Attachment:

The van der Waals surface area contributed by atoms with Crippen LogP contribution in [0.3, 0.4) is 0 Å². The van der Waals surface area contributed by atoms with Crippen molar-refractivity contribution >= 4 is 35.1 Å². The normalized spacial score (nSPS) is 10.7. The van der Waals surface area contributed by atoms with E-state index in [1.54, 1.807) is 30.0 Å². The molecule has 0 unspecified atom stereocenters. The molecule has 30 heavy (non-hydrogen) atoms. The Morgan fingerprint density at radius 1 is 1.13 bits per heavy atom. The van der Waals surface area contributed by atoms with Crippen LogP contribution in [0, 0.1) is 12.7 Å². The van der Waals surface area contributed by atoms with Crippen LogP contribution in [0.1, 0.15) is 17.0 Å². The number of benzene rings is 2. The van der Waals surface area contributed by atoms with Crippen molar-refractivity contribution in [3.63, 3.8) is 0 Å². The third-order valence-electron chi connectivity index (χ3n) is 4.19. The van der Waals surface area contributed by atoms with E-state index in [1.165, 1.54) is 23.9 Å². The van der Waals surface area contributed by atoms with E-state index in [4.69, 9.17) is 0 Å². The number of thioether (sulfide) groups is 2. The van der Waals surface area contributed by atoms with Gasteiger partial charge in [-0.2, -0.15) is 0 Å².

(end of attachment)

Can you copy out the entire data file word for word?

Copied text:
The van der Waals surface area contributed by atoms with Crippen LogP contribution in [0.3, 0.4) is 0 Å². The van der Waals surface area contributed by atoms with Crippen molar-refractivity contribution >= 4 is 35.1 Å². The normalized spacial score (nSPS) is 10.7. The van der Waals surface area contributed by atoms with E-state index in [1.54, 1.807) is 30.0 Å². The molecule has 0 unspecified atom stereocenters. The molecule has 30 heavy (non-hydrogen) atoms. The Morgan fingerprint density at radius 1 is 1.13 bits per heavy atom. The van der Waals surface area contributed by atoms with Crippen LogP contribution in [0, 0.1) is 12.7 Å². The van der Waals surface area contributed by atoms with Crippen LogP contribution in [0.1, 0.15) is 17.0 Å². The number of benzene rings is 2. The van der Waals surface area contributed by atoms with Crippen molar-refractivity contribution in [3.63, 3.8) is 0 Å². The third-order valence-electron chi connectivity index (χ3n) is 4.19. The van der Waals surface area contributed by atoms with E-state index in [1.165, 1.54) is 23.9 Å². The van der Waals surface area contributed by atoms with E-state index in [4.69, 9.17) is 0 Å². The number of thioether (sulfide) groups is 2. The van der Waals surface area contributed by atoms with Gasteiger partial charge in [-0.2, -0.15) is 0 Å².